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Brazil Tainted-Meat Probe Triggers Bans From China To Chile

Published on Mar 21 2017 9:43 AM in Fresh Produce tagged: Trending Posts / Meat / Brazil / beef / Scandal

Brazil Tainted-Meat Probe Triggers Bans From China To Chile

Some of the world’s biggest protein buyers are slapping limits on supplies from Brazil, as producers in the country become embroiled in a tainted-meat scandal.

China, the largest importer of Brazilian chicken and beef, has temporarily suspended shipments from the South American country, while the European Union and Chile have restricted purchases. Singaporean authorities said that they’re monitoring meat shipments from Brazil, as South Korea lifted its short-lived ban on chicken imports from BRF SA after confirming that it never purchased rotten chicken from Brazil.

The move to protect meat supplies comes after Brazilian federal authorities said last week that they’re investigating evidence that companies including BRF and JBS SA, the nation's largest meat producers, bribed government officials to approve the sale of spoiled meat. Prosecutors allege that some sausages and cold cuts contained animal parts such as pig heads, that some meat products were adulterated with cardboard, and that, in some cases, acid was used to mask the smell of tainted meat.

Global importers were quick to take action in the wake of the scandal. China and Hong Kong were the destinations for about a third of the $5.5 billion of beef shipped from Brazil last year, according to the Brazilian meat-exporters' association, Abiec. They accounted for 17% of the chicken shipped by the South American nation, according to industry data.

China has said that it won’t accept meat shipments until Brazil provides further clarification on the probe, while Chile temporarily banned all meat imports from Brazil.

Yum China Holdings, Inc., which operates the biggest fast-food chain (more than 7,500 restaurants) in China, declined to comment on whether it’s affected by the scandal. McDonald’s Corp., which runs 2,400 outlets, said that it doesn’t import meat from the suppliers named in the probe. The company uses mostly domestic and Australian meat at its restaurants in China, according to a spokeswoman.

China edged past Brazil last year as the second-largest consumer of beef and veal, with both nations accounting for about 13% of global demand.

South Korean Reaction

South Korean retailers Lotte Shopping Co.’s Lotte Mart, E-Mart, Inc. and Homeplus Co. said that they are suspending sales of Brazilian chicken at their stores out of caution, even as the country lifted a temporary suspension on chicken imports from BRF. The lift came after government officials confirmed with Brazil that imports from BRF are from plants that aren’t contaminated, according to the Ministry of Agriculture, Food and Rural Affairs.

BRF is the only supplier among the 21 plants named in the probe that ships to the Asian nation, according to the ministry. South Korea said that it has never purchased rotten chicken and will maintain strengthened inspections on imports from Brazil, which supplied about 89,000 tonnes of chicken, or about 83% of South Korea’s imported poultry.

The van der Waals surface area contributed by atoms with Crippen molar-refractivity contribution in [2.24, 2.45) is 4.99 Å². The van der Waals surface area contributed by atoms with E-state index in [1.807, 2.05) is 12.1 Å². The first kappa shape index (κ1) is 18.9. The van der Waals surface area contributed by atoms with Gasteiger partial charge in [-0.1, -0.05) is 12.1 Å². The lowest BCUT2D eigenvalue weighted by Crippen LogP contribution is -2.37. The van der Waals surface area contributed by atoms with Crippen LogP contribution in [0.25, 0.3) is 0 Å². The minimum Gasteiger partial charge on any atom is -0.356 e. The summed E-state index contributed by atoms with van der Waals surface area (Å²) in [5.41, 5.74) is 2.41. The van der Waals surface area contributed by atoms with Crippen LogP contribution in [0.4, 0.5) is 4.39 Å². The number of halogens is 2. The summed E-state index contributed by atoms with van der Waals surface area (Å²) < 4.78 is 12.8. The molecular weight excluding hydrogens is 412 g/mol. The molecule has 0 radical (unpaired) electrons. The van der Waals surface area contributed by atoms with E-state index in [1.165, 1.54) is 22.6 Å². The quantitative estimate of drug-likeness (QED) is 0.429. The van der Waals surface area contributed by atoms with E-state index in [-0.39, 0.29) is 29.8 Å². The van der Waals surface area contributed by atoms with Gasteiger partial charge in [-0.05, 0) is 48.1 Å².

Brazilian authorities confirmed that companies implicated in the probe have been suspended from exporting to the European Union, according to European Commission spokesman Enrico Brivio. The EU had asked Brazil to stop the firms from shipping to the region. The bloc has suspended imports from four Brazilian plants, including one owned by BRF, Ricardo Santin, a director at the Brazilian Association of Animal Proteins, told reporters in São Paulo.

The European Union is the second-biggest destination for the beef and the third for the chicken, accounting for less than 10% of total shipments.


“We have asked our member states to be vigilant,” Enrico Brivio told reporters in Brussels. “The commission remains in constant contact with the Brazilian authorities and is following this matter very closely.”

JBS and BRF have taken out full-page newspaper ads and paid for prime-time television spots to reassure consumers that their meat is safe to eat, after finding themselves at the centre of Brazil’s latest corruption probe.

The scandal may impede Brazil’s plans to open new markets, including Mexico and South Korea for beef, after the US allowed imports of fresh meat last year, Antonio Carmadelli, the head of meat-exporters' group Abiec, said to journalists in São Paulo.

The US Meat Export Federation said that it’s too early to speculate on the potential impact on the global meat trade because “there really are not enough facts available about the investigation, or about how Brazil’s trading partners will respond,” the group said in an emailed response to questions from Bloomberg.

News by Bloomberg, edited by ESM. Click subscribe to sign up to ESM: The European Supermarket Magazine.

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